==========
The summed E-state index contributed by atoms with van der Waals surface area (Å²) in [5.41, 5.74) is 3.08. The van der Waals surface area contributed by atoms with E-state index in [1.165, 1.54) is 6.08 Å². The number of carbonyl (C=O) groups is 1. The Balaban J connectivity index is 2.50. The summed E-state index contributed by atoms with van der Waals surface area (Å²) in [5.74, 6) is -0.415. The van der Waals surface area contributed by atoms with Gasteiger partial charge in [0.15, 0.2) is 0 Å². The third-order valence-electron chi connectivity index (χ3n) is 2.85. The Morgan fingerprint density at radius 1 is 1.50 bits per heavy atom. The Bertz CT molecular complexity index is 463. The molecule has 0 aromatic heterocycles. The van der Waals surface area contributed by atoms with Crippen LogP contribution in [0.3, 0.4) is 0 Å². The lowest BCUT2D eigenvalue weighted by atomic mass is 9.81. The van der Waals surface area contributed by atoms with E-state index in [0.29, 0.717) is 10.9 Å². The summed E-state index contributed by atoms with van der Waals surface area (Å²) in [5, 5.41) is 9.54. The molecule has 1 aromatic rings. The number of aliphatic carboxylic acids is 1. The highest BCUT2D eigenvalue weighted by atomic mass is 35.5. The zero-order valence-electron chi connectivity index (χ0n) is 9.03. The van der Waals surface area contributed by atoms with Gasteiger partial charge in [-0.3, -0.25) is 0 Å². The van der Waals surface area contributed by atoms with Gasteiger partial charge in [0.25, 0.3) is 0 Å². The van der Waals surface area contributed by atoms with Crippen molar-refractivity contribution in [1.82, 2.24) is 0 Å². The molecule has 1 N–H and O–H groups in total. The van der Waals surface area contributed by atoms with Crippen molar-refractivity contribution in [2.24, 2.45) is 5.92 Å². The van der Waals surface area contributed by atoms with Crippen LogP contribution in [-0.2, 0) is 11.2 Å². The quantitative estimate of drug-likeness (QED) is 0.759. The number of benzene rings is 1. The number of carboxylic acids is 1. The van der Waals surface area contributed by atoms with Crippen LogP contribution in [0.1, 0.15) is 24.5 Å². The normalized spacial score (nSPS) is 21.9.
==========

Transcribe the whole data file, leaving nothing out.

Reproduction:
The summed E-state index contributed by atoms with van der Waals surface area (Å²) in [5.41, 5.74) is 3.08. The van der Waals surface area contributed by atoms with E-state index in [1.165, 1.54) is 6.08 Å². The number of carbonyl (C=O) groups is 1. The Balaban J connectivity index is 2.50. The summed E-state index contributed by atoms with van der Waals surface area (Å²) in [5.74, 6) is -0.415. The van der Waals surface area contributed by atoms with Gasteiger partial charge in [0.15, 0.2) is 0 Å². The third-order valence-electron chi connectivity index (χ3n) is 2.85. The Morgan fingerprint density at radius 1 is 1.50 bits per heavy atom. The Bertz CT molecular complexity index is 463. The molecule has 0 aromatic heterocycles. The van der Waals surface area contributed by atoms with Crippen LogP contribution in [0.3, 0.4) is 0 Å². The lowest BCUT2D eigenvalue weighted by atomic mass is 9.81. The van der Waals surface area contributed by atoms with E-state index in [0.29, 0.717) is 10.9 Å². The summed E-state index contributed by atoms with van der Waals surface area (Å²) in [5, 5.41) is 9.54. The molecule has 1 aromatic rings. The number of aliphatic carboxylic acids is 1. The highest BCUT2D eigenvalue weighted by atomic mass is 35.5. The zero-order valence-electron chi connectivity index (χ0n) is 9.03. The van der Waals surface area contributed by atoms with Gasteiger partial charge in [-0.3, -0.25) is 0 Å². The van der Waals surface area contributed by atoms with Gasteiger partial charge in [0.25, 0.3) is 0 Å². The van der Waals surface area contributed by atoms with Crippen molar-refractivity contribution in [1.82, 2.24) is 0 Å². The molecule has 1 N–H and O–H groups in total. The van der Waals surface area contributed by atoms with Crippen molar-refractivity contribution in [2.24, 2.45) is 5.92 Å². The van der Waals surface area contributed by atoms with Crippen LogP contribution in [-0.2, 0) is 11.2 Å². The quantitative estimate of drug-likeness (QED) is 0.759. The number of benzene rings is 1. The number of carboxylic acids is 1. The van der Waals surface area contributed by atoms with Crippen LogP contribution in [0.1, 0.15) is 24.5 Å². The normalized spacial score (nSPS) is 21.9.